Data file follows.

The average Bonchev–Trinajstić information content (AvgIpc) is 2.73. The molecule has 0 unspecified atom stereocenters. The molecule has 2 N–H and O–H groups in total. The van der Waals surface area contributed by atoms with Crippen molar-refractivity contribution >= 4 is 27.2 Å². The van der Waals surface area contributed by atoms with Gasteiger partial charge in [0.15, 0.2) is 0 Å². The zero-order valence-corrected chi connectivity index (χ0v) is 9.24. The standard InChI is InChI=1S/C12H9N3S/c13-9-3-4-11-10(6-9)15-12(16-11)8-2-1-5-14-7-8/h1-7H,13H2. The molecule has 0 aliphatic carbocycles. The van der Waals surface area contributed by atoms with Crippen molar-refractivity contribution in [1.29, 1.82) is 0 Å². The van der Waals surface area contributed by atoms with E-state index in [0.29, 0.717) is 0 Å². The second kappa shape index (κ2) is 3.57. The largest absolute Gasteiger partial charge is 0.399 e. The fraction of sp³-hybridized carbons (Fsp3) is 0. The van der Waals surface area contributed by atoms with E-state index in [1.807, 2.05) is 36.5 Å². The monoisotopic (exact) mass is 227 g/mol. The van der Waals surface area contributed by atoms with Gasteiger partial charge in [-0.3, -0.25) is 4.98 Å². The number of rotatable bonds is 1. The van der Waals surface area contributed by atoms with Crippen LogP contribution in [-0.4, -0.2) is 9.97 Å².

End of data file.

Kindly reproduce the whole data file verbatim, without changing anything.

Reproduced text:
The average Bonchev–Trinajstić information content (AvgIpc) is 2.73. The molecule has 0 unspecified atom stereocenters. The molecule has 2 N–H and O–H groups in total. The van der Waals surface area contributed by atoms with Crippen molar-refractivity contribution >= 4 is 27.2 Å². The van der Waals surface area contributed by atoms with Gasteiger partial charge in [0.15, 0.2) is 0 Å². The zero-order valence-corrected chi connectivity index (χ0v) is 9.24. The standard InChI is InChI=1S/C12H9N3S/c13-9-3-4-11-10(6-9)15-12(16-11)8-2-1-5-14-7-8/h1-7H,13H2. The molecule has 0 aliphatic carbocycles. The van der Waals surface area contributed by atoms with Crippen molar-refractivity contribution in [1.29, 1.82) is 0 Å². The van der Waals surface area contributed by atoms with E-state index in [0.29, 0.717) is 0 Å². The second kappa shape index (κ2) is 3.57. The largest absolute Gasteiger partial charge is 0.399 e. The fraction of sp³-hybridized carbons (Fsp3) is 0. The van der Waals surface area contributed by atoms with E-state index in [1.807, 2.05) is 36.5 Å². The monoisotopic (exact) mass is 227 g/mol. The van der Waals surface area contributed by atoms with Gasteiger partial charge in [-0.3, -0.25) is 4.98 Å². The number of rotatable bonds is 1. The van der Waals surface area contributed by atoms with Crippen LogP contribution in [-0.4, -0.2) is 9.97 Å².